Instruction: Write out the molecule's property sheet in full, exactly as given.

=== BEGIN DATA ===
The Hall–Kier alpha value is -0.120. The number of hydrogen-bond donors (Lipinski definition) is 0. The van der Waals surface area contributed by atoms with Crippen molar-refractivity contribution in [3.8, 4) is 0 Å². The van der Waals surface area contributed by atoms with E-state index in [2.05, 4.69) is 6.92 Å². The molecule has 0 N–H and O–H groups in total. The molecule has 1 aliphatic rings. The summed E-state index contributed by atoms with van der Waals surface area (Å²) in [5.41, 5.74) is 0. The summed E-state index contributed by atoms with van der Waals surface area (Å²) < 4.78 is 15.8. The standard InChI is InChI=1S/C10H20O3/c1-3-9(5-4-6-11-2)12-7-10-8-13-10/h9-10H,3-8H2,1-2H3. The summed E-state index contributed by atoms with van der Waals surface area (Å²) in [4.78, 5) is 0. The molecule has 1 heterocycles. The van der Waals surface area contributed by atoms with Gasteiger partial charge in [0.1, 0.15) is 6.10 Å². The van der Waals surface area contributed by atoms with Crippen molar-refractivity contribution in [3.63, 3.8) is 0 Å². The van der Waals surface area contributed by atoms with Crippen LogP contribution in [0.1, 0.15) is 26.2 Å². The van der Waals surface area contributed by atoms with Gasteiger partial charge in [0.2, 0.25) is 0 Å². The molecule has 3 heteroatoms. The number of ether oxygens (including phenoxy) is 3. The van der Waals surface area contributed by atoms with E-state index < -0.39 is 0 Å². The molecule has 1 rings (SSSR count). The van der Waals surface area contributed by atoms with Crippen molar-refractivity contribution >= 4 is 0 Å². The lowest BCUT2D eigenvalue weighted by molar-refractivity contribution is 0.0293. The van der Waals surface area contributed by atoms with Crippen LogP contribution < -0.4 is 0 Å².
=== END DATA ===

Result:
The Hall–Kier alpha value is -0.120. The number of hydrogen-bond donors (Lipinski definition) is 0. The van der Waals surface area contributed by atoms with Crippen molar-refractivity contribution in [3.8, 4) is 0 Å². The van der Waals surface area contributed by atoms with E-state index in [2.05, 4.69) is 6.92 Å². The molecule has 0 N–H and O–H groups in total. The molecule has 1 aliphatic rings. The summed E-state index contributed by atoms with van der Waals surface area (Å²) in [5.41, 5.74) is 0. The summed E-state index contributed by atoms with van der Waals surface area (Å²) < 4.78 is 15.8. The standard InChI is InChI=1S/C10H20O3/c1-3-9(5-4-6-11-2)12-7-10-8-13-10/h9-10H,3-8H2,1-2H3. The summed E-state index contributed by atoms with van der Waals surface area (Å²) in [4.78, 5) is 0. The molecule has 1 heterocycles. The van der Waals surface area contributed by atoms with Gasteiger partial charge in [0.1, 0.15) is 6.10 Å². The van der Waals surface area contributed by atoms with Crippen molar-refractivity contribution in [3.63, 3.8) is 0 Å². The van der Waals surface area contributed by atoms with Crippen LogP contribution in [0.1, 0.15) is 26.2 Å². The van der Waals surface area contributed by atoms with Gasteiger partial charge in [0.2, 0.25) is 0 Å². The molecule has 3 heteroatoms. The number of ether oxygens (including phenoxy) is 3. The van der Waals surface area contributed by atoms with E-state index < -0.39 is 0 Å². The molecule has 1 rings (SSSR count). The van der Waals surface area contributed by atoms with Crippen molar-refractivity contribution >= 4 is 0 Å². The lowest BCUT2D eigenvalue weighted by molar-refractivity contribution is 0.0293. The van der Waals surface area contributed by atoms with Crippen LogP contribution < -0.4 is 0 Å².